Jairzinho Holmes didn't have the happiest of experiences when he faced a formidable Jairzinho in 1974. Source: DPA DEUTSCHE PRESS-AGENTUR

“We had so much pride in the team, it was amazing. Giles said to us, ‘Right lads, anywhere we play in the world, we face the flag wherever it may be’. Sometimes the other team would be looking at us because the flag might have been behind us but we’d all turn around in a line and face it for the anthem. An amazing feeling. It still gives me goose pimples just thinking about it.” 

His family were understandably proud. His father, such a keen student of the game, would hold court for hours in various watering holes and provide updates on his son’s latest game or trip to all and sundry.   

“I used to catch him sometimes,” Holmes says. 

“I’d walk into a pub and he’d always be talking about football and it would be, ‘Alright Da’, are you talking about me again?’ He had five brothers and they were just as mad as him. Always at the matches. Good times.”

He’d ring me every Friday at about 5 o’clock, when he’d knock off work with the Corporation. He’d call from the GPO on O’Connell Street and he’d have all his money lined up and would just pop the coins in and we’d have a chat for about 20 minutes or so. He’d do it religiously. Every Friday, right up until he passed away, bless him. He didn’t come over here many times but when he did he loved going to Coventry to watch me and later he’d come to Tottenham too.”

“Just to be able to go to some places as a young person and taking all of it in was amazing. To be at the Christ the Redeemer statue in Rio de Janeiro and gazing out at the city and the beaches was just incredible, especially for me coming from The Liberties. The family were always excited about what I was doing. ‘Look at yourself, Jim – it’s a long way from Meath Street’. I was a choirboy and altar boy in John’s Lane Church in Thomas Street and knew all the pubs in Meath Street that my Dad used to go into. Bohan’s, The Clock on Thomas Street and Ryan’s – his favourite – on Meath Street. Then there was The Coconut shop where I used to get all my toys at Christmas time and Fusco’s fish and chip shop too. It was like a booming little city. An amazing place. It made such an impression on me and my life as a kid. It’s dead easy to remember all the names. I played most of my football with my mates down in Oliver Bond because they had a big square. Where I lived in Meath Street there was a similar, smaller square but there were steel poles for hanging the washing so you’d run into those bloody things and they’d catch you when you’re chasing the ball.”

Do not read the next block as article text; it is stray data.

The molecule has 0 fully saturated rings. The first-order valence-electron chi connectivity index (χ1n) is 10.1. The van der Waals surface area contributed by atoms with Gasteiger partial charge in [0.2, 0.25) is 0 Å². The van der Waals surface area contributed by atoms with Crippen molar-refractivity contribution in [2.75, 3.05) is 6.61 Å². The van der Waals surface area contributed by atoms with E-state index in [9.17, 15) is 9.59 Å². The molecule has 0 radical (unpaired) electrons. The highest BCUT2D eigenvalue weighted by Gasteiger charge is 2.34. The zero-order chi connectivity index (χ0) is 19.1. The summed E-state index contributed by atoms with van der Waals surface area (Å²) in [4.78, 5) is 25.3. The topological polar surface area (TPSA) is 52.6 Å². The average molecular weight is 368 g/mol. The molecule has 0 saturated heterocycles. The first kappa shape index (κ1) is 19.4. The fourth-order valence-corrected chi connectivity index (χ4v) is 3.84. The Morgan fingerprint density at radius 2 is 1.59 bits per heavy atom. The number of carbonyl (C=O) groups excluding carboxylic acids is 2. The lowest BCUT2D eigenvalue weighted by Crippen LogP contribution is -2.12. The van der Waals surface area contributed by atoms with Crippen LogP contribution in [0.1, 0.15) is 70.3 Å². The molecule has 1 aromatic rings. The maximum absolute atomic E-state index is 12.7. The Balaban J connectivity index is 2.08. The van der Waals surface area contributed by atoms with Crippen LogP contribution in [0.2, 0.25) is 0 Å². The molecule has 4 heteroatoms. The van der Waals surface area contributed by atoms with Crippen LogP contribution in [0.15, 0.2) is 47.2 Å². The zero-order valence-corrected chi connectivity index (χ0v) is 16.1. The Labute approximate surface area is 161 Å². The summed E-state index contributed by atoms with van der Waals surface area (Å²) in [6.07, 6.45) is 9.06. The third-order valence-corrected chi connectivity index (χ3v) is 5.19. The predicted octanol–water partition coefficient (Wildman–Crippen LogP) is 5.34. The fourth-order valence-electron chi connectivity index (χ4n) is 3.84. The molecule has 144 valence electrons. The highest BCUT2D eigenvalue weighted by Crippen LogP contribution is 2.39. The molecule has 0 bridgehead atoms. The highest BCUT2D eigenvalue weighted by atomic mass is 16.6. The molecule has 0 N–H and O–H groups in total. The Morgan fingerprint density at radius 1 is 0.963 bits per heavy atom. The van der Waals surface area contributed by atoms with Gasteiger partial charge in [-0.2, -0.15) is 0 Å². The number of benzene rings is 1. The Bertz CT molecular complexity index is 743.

Coventry City v Peterborough United - Sky Bet League One - Ricoh Arena Holmes, seen here at Coventry in 2017, is a regular visitor to the club. Source: Scott Heavey

Holmes later shunned a career in management and coaching. Instead he went to police college and served as a Coventry-based copper for 23 years, which he loved. Based in nearby Nuneaton these days, he’s still not quite retired and is a chauffeur for the local mayor.

He doesn’t dwell on the injury anymore. But he does have one regret about his international football career: the lack of a major tournament appearance.  

“It was very disappointing,” he says. 

“We had the players – Liam, Gerry Daly – guys that could walk into any team. Paddy Mulligan, Joe Kinnear. They had experience but were ready for the next step. And there was John, who had been there and done it with Leeds and who was a calming influence. Don Givens, Ray Treacy, Stevie Heighway – great players. There was a great mixture so it was very disappointing and I was quite jealous when the team did reach the Euros and the World Cup. But, I’m lucky to have such fond memories regardless.”              

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Eoin O'Callaghan